# How do you use the Intermediate Value Theorem to show that the polynomial function #P(x) = x^4 + 2x^3 + 2x^2 - 5x + 3# has a zero in the interval [0, 1]?

You can't.

Here is the graph:

graph{y=x^4+2x^3+2x^2-5x+3 [-27.77, 37.2, -11.18, 21.25]}

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To use the Intermediate Value Theorem to show that the polynomial function ( P(x) = x^4 + 2x^3 + 2x^2 - 5x + 3 ) has a zero in the interval ([0, 1]), you need to demonstrate that the function changes sign within that interval. Evaluate ( P(0) ) and ( P(1) ). If ( P(0) ) and ( P(1) ) have opposite signs, then by the Intermediate Value Theorem, there exists at least one zero of ( P(x) ) between ( 0 ) and ( 1 ).

Calculate ( P(0) ) and ( P(1) ) as follows:

( P(0) = (0)^4 + 2(0)^3 + 2(0)^2 - 5(0) + 3 = 3 )

( P(1) = (1)^4 + 2(1)^3 + 2(1)^2 - 5(1) + 3 = 3 )

Since ( P(0) = P(1) = 3 ), ( P(x) ) does not change sign on the interval ([0, 1]). Therefore, the Intermediate Value Theorem cannot be applied directly to show that ( P(x) ) has a zero in that interval.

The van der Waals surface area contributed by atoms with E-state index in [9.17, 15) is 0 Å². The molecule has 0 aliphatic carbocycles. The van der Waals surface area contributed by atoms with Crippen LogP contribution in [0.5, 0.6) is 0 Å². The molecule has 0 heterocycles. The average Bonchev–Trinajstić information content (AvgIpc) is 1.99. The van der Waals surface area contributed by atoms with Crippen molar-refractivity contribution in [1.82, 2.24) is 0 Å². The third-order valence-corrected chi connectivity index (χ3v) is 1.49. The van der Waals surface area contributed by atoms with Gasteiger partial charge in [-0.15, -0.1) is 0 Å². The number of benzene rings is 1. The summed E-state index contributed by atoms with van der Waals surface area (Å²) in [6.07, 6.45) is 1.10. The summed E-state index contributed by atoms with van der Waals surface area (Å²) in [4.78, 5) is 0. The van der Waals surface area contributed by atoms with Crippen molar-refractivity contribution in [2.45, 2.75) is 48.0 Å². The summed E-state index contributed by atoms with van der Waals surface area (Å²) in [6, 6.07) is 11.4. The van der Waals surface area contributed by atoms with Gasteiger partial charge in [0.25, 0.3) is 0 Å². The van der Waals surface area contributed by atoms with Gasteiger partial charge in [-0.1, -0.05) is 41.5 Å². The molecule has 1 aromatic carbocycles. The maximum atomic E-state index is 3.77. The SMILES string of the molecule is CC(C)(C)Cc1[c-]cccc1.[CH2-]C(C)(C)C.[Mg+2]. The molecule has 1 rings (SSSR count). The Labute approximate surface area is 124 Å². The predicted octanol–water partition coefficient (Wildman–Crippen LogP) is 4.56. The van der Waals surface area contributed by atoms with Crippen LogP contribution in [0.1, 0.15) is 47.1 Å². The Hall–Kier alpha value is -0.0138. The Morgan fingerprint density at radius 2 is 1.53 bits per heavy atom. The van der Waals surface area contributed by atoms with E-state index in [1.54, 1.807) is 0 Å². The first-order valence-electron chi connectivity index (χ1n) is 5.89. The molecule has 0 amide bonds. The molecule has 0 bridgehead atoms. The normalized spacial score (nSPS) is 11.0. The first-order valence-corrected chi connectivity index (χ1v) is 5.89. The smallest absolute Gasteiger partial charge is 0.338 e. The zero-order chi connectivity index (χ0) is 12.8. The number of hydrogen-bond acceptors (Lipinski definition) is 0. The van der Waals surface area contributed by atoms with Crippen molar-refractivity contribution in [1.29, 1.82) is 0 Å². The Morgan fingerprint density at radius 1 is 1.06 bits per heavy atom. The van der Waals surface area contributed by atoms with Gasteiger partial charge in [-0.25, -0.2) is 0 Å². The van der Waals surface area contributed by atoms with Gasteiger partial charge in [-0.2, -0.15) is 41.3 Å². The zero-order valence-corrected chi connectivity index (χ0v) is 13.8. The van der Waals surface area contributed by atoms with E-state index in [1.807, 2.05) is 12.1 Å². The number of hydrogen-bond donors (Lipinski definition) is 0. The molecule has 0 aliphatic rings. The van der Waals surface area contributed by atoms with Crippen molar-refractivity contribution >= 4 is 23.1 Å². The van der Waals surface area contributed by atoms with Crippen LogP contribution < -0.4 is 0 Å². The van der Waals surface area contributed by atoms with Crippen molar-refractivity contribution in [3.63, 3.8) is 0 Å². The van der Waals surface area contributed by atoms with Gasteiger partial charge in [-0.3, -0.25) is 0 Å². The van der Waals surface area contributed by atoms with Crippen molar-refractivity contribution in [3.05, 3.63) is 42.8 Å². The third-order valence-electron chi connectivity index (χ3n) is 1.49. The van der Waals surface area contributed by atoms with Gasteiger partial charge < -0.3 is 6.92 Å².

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When evaluating a one-sided limit, you need to be careful when a quantity is approaching zero since its sign is different depending on which way it is approaching zero from. Let us look at some examples.

When evaluating a one-sided limit, you need to be careful when a quantity is approaching zero since its sign is different depending on which way it is approaching zero from. Let us look at some examples.

When evaluating a one-sided limit, you need to be careful when a quantity is approaching zero since its sign is different depending on which way it is approaching zero from. Let us look at some examples.

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